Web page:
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ELISA Data Analysis With Four-Parameter Curve Fit

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Abstract

Enzyme-linked immunosorbent assays (ELISA) are specific and highly sensitive procedures for identifying and quantifying analytes such as proteins in samples. This assay is based on the binding of a target molecule (analyte/antigen) to antibodies which recognize the compound. The presence of an antigen-antibody complex is detected using a secondary enzyme-conjugated antibody. Detection is obtained by addition of a substrate which yields a measurable product.

Enzyme-linked immunosorbent assays are routinely used in many areas of biological research. The determination of the analyte concentration relies upon construction of a calibration curve. The standard curve is prepared by performing a dilution series of a known concentration of the analyte across a range of concentrations near the expected unknown concentration. The calibration curves are then used to calculate the concentration of an unknown sample.

For most analyses, a plot of response versus concentration will create a linear relationship, at least within a certain range of concentrations, and can be analyzed with linear regression. However, for those calibration plots which are sigmoid (a curve having an “S” shape), performing a linear fit can lead to errors in estimating sample concentration These inaccuracies are most significant at the extremes of the standard curve, most often in the low end but sometimes in the high end as well. In this study we compare the results of using linear fit and 4-parameter analysis on ELISA data and report our findings.

 

Methods

Standard curves were prepared using kits from two different ELISA products, VeriKine Mouse Interferon-Beta (Cat. No. 42400) and VeriKine Human Interferon-Alpha (Cat. No. 41100). The assays were performed following protocols for each product. After completion of each assay, plates were read at OD 450nm using Vmax Kinetic Plate Reader (Molecular Devices Corp., CA, USA). Triplicate measurements were performed for each data set. Data was analyzed using SoftMax Pro software (Molecular Devices Corp., CA, USA).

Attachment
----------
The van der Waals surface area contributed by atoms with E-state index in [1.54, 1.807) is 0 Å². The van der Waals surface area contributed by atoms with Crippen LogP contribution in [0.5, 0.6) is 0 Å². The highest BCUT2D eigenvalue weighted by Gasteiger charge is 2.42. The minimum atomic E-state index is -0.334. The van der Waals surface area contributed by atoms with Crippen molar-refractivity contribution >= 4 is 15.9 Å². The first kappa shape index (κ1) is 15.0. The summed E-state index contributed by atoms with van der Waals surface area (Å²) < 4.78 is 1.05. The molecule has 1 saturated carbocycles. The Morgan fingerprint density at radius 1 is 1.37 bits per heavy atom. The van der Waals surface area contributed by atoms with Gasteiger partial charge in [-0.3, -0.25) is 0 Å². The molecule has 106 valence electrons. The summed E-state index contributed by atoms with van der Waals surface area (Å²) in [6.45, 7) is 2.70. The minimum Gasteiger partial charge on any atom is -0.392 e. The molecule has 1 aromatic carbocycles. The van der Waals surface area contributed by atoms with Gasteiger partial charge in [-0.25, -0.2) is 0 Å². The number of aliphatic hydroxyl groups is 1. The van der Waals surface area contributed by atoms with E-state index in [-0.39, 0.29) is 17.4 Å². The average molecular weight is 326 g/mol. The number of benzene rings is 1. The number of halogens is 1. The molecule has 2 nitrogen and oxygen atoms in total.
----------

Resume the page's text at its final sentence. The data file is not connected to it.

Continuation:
Analysis

The Mean of the ODs @ 450 nm, %CV of the ODs @ 450 nm, and the Standard Deviation between the ODs @ 450 nm for each data point of the standard curve was calculated. the concentration was plotted on the X-axis. the Mean OD@ 450 nm was plotted on the Y-axis

 

Standard curves were prepared using Mouse IFN-β ELISA kit and Human IFN-α ELISA kit. For each data set, two standard curves were created. One standard curve was plotted using a 4-parameter fit algorithm and the second one generated using linear fit analysis. Mean OD@450 nm for all data points vs. the actual concentration in pg/ml corresponding to that data point were plotted.

 

Figures 1: Standard curves for mouse IFN-β ELISA with linear fit
 
Std curve in 4-P

 

Std curve in Linear

 

 

Figures 2A: Shows the same data set plotted with four-parameter curve fit
Std curve in 4-P fitStd curve in 4-P fit log scale

 

Comparing the backfitted interferon concentration values, four -parameter fit versus linear analysis, reveals disparities between the two methods. The largest discrepancies are noted at the lower concentrations. This trend is observed for both the Mouse IFN Beta and Human Alpha products (data not shown). Overall, the estimated interferon concentration values more closely match the actual concentration when applying a four-parameter fit (Table 1). Significant differences are seen for Mouse IFN beta at 15.625 pg/ml (~278%).

 

Table 1: The backfitted concentrations calculated with 4-parameter fit and linear fit for points on the standard curve for mouse IFN-β ELISA

   

4-Parameter fit

Linear fit

Actual Concentration (pg/ml)

Mean OD @ 450 nm

Backfit Concentration (pg/ml)

% Difference: Backfit and Actual Concentration

Backfit Concentration (pg/ml)

% Difference: Backfit and Actual Concentration

15.625

0.167

14.75

2.48

-27.05

278.84

31.25

0.268

35.86

14.75

6.59

78.91

62.5

0.374

58.72

6.05

41.90

32.96

125

0.645

120.42

3.66

132.16

5.73

250

1.186

258.74

3.50

312.26

24.90

500

1.943

494.51

1.10

564.52

12.90

1000

3.112

1001.53

0.15

954.01

4.60

 

Different methodologies are applied to mathematically fit data generated from ELISA experiments. To force an assay to fit the best straight line when the response is nonlinear will certainly introduce inaccuracy into your results. Thus, we recommend using four-parameter fit algorithm for plotting standard curves prepared using ELISA kits manufactured by PBL Assay Science.

 

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